If the business is attending a special event at a temporary location that is not the regular business location, you must apply for a two-year license that is free if you already have a sales tax license. Use Form DR 0589, Special Event Application.
If the business does not have a sales tax license and is only attending the special event, you can file at Revenue Online and pay for the license. If you already have the single-use license when you file, you do not have to pay again.
If the business plans on attending more than one special event, such as several craft fairs, the business should apply for the Multiple Special Event License by using the same Form: Form DR 0589.
Finally, if a business is a mobile vendor, it should have a sales tax license for the main office and add the various sites to the license. The state does not charge additional fees for the separate sites.
Colorado tax exemptions
Colorado offers sales and use tax exemptions for certain types of businesses with sales of tangible personal property. A business can apply for the Sales Tax Exemption for Colorado Organization by filing Form DR 0715. The Department of Revenue states that a business “should” obtain tax-exempt status from the Internal Revenue Service “if necessary,” first.
Businesses that qualify include:
- Charitable organizations.
- Government organizations.
- Religious organizations.
Additionally, contractors who purchase building materials for projects for tax-exempt organizations can apply for a license by using Form DR 0172, Contractor Application for Exemption Certificate. Subcontractors must obtain a copy of the license from their general contractors. This exemption license does not have a fee, and the state does not issue blanket certificates.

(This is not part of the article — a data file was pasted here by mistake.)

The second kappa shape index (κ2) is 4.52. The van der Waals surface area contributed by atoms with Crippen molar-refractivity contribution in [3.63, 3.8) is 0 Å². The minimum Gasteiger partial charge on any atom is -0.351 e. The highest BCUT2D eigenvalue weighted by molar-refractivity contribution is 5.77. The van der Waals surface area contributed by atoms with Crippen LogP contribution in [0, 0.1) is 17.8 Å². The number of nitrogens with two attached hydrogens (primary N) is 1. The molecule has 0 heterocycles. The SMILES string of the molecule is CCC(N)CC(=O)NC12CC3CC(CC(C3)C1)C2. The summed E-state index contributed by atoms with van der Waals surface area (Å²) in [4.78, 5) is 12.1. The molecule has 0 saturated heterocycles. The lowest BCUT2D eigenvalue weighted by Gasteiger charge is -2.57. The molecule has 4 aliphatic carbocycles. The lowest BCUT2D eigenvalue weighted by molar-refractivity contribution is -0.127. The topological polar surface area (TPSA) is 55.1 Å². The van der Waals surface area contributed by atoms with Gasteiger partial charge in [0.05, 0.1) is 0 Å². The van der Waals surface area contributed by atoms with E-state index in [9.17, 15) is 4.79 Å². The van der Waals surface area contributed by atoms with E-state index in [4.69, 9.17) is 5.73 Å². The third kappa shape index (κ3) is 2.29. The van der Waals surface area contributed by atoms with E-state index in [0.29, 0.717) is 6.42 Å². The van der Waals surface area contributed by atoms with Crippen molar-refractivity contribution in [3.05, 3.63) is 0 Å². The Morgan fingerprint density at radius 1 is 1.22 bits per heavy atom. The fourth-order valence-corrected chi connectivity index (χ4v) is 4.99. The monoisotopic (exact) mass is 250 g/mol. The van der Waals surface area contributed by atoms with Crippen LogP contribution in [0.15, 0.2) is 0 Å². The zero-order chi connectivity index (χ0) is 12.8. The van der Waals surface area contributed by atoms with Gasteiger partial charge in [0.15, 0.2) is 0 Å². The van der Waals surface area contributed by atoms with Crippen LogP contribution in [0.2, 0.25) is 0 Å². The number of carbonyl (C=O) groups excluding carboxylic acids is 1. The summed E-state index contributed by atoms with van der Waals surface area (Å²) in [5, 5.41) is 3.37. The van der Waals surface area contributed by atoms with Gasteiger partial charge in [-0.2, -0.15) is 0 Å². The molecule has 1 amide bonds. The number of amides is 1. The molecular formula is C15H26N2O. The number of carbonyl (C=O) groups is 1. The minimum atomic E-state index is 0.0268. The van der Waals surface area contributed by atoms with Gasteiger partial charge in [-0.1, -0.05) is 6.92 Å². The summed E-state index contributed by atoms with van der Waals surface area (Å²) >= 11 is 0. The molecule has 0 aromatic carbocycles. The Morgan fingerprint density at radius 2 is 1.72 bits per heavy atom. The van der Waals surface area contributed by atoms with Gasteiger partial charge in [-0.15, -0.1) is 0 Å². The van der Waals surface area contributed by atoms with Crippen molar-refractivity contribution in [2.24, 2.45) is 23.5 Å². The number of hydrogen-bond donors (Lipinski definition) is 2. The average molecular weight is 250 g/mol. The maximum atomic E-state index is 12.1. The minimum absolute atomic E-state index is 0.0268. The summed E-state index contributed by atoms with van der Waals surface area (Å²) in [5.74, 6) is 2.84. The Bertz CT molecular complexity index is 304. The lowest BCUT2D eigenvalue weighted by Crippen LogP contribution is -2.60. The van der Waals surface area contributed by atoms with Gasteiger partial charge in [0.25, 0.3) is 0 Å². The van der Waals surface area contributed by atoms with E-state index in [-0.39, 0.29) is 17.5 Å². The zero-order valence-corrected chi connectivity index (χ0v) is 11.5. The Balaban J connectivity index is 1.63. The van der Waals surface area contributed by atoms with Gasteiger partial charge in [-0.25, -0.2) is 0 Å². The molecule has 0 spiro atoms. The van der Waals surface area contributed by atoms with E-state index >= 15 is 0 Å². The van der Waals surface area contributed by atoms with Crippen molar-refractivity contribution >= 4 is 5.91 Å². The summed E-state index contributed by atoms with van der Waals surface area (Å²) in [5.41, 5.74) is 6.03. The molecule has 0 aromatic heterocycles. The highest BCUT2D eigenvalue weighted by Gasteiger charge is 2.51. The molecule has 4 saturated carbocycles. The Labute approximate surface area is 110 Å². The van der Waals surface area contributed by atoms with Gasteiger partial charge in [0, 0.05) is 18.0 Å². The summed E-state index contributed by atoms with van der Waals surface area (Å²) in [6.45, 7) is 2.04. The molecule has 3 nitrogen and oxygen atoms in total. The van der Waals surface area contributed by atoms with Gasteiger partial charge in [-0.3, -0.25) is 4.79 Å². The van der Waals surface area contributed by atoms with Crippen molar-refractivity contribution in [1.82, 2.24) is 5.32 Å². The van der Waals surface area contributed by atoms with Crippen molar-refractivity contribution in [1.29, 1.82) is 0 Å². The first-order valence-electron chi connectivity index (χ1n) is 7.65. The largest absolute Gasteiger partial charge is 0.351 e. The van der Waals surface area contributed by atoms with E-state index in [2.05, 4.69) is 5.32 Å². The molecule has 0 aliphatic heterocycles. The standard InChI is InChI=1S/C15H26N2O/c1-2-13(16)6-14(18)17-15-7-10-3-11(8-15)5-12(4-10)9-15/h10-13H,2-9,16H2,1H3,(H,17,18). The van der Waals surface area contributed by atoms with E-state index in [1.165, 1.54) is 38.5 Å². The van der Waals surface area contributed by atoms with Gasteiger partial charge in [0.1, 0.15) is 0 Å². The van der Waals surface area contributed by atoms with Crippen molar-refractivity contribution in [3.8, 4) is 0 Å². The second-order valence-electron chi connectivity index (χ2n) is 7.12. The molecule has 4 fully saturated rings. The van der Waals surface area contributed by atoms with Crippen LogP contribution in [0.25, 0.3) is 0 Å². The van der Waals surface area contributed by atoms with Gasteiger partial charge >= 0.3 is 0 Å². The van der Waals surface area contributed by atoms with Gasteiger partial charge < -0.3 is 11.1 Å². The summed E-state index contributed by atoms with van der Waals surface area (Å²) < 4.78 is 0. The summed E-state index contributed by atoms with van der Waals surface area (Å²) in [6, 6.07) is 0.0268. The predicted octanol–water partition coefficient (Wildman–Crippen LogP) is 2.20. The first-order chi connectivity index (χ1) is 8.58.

Calculating Colorado's sales and use tax rates
When calculating Colorado’s sale and use taxes, add any jurisdictional taxes to the state sales tax for each item. For example, Widget A sold in Denver has a sales tax rate of 8.81 percent. The state’s sales tax rate is 2.9 percent. The business must add the Denver city and county jurisdictional taxes of 4.81 percent, plus the Regional Transportation District tax of 1.00 percent, and the Scientific and Cultural Facilities District tax of 0.10 percent.
Filing and paying Colorado's sales and use taxes
Most businesses can file with Revenue Online. If a business must or wants to file by paper, it must use Form DR 0252, Consumer Use Tax Return. The RTA Consumer Use tax is filed separately with Form DR 0251. A business can find more information about the forms required by visiting the Sales & Use Tax Forms page.
The state sales tax for Colorado for 2022 is 2.9 percent. Various jurisdictions have separate sales and use tax rates that businesses must add to the state sales tax rate.
Most retail sales are taxed in Colorado at the state sales tax rate plus the jurisdictional tax rates.
Yes. You must pay sales taxes on a room that you rent in your home if you rent it for less than 30 days.
Yes. A business must pay taxes on items purchased from another state if the seller did not charge Colorado sales tax and the item is taxable.